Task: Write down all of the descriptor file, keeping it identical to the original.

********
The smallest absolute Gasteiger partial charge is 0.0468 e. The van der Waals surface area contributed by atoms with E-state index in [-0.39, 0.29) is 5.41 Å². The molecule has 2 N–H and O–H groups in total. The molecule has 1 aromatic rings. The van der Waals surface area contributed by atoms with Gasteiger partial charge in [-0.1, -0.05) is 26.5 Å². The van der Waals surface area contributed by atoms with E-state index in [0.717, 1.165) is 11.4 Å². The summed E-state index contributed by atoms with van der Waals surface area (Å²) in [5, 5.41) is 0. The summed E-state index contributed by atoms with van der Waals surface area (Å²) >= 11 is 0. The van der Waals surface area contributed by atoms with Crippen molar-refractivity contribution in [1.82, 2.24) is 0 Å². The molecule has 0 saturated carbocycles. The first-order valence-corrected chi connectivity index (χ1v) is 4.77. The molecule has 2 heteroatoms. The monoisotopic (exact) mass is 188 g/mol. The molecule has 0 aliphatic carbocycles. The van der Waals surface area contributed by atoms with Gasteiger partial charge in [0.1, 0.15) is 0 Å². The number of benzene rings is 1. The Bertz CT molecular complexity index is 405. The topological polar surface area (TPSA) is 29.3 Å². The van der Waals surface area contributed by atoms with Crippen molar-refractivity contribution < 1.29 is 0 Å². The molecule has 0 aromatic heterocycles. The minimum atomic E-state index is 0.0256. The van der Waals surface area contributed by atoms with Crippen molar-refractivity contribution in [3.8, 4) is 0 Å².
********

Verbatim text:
The smallest absolute Gasteiger partial charge is 0.0468 e. The van der Waals surface area contributed by atoms with E-state index in [-0.39, 0.29) is 5.41 Å². The molecule has 2 N–H and O–H groups in total. The molecule has 1 aromatic rings. The van der Waals surface area contributed by atoms with Gasteiger partial charge in [-0.1, -0.05) is 26.5 Å². The van der Waals surface area contributed by atoms with E-state index in [0.717, 1.165) is 11.4 Å². The summed E-state index contributed by atoms with van der Waals surface area (Å²) in [5, 5.41) is 0. The summed E-state index contributed by atoms with van der Waals surface area (Å²) >= 11 is 0. The van der Waals surface area contributed by atoms with Crippen molar-refractivity contribution in [1.82, 2.24) is 0 Å². The molecule has 0 saturated carbocycles. The first-order valence-corrected chi connectivity index (χ1v) is 4.77. The molecule has 2 heteroatoms. The monoisotopic (exact) mass is 188 g/mol. The molecule has 0 aliphatic carbocycles. The van der Waals surface area contributed by atoms with Gasteiger partial charge in [0.1, 0.15) is 0 Å². The number of benzene rings is 1. The Bertz CT molecular complexity index is 405. The topological polar surface area (TPSA) is 29.3 Å². The van der Waals surface area contributed by atoms with Crippen molar-refractivity contribution < 1.29 is 0 Å². The molecule has 0 aromatic heterocycles. The minimum atomic E-state index is 0.0256. The van der Waals surface area contributed by atoms with Crippen molar-refractivity contribution in [3.8, 4) is 0 Å².